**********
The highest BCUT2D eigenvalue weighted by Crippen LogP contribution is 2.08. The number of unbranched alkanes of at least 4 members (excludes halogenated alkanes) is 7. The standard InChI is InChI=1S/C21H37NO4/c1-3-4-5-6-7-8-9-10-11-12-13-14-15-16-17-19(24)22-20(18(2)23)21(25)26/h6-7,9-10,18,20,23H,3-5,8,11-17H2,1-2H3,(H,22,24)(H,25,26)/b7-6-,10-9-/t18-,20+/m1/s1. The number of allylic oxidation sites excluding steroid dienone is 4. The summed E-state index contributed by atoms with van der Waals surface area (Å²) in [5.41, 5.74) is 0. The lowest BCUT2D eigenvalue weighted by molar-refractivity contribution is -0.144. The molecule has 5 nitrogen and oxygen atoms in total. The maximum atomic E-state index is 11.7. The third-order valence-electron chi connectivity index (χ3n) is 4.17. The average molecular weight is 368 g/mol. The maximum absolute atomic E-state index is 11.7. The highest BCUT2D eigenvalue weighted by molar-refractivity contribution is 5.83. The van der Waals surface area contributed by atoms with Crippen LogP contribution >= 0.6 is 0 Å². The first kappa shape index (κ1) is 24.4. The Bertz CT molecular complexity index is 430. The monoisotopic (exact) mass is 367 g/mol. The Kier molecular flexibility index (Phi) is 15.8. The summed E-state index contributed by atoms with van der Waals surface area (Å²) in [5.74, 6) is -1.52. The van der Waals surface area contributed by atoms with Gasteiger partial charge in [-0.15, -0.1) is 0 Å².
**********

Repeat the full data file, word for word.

The highest BCUT2D eigenvalue weighted by Crippen LogP contribution is 2.08. The number of unbranched alkanes of at least 4 members (excludes halogenated alkanes) is 7. The standard InChI is InChI=1S/C21H37NO4/c1-3-4-5-6-7-8-9-10-11-12-13-14-15-16-17-19(24)22-20(18(2)23)21(25)26/h6-7,9-10,18,20,23H,3-5,8,11-17H2,1-2H3,(H,22,24)(H,25,26)/b7-6-,10-9-/t18-,20+/m1/s1. The number of allylic oxidation sites excluding steroid dienone is 4. The summed E-state index contributed by atoms with van der Waals surface area (Å²) in [5.41, 5.74) is 0. The lowest BCUT2D eigenvalue weighted by molar-refractivity contribution is -0.144. The molecule has 5 nitrogen and oxygen atoms in total. The maximum atomic E-state index is 11.7. The third-order valence-electron chi connectivity index (χ3n) is 4.17. The average molecular weight is 368 g/mol. The maximum absolute atomic E-state index is 11.7. The highest BCUT2D eigenvalue weighted by molar-refractivity contribution is 5.83. The van der Waals surface area contributed by atoms with Crippen LogP contribution >= 0.6 is 0 Å². The first kappa shape index (κ1) is 24.4. The Bertz CT molecular complexity index is 430. The monoisotopic (exact) mass is 367 g/mol. The Kier molecular flexibility index (Phi) is 15.8. The summed E-state index contributed by atoms with van der Waals surface area (Å²) in [5.74, 6) is -1.52. The van der Waals surface area contributed by atoms with Gasteiger partial charge in [-0.15, -0.1) is 0 Å².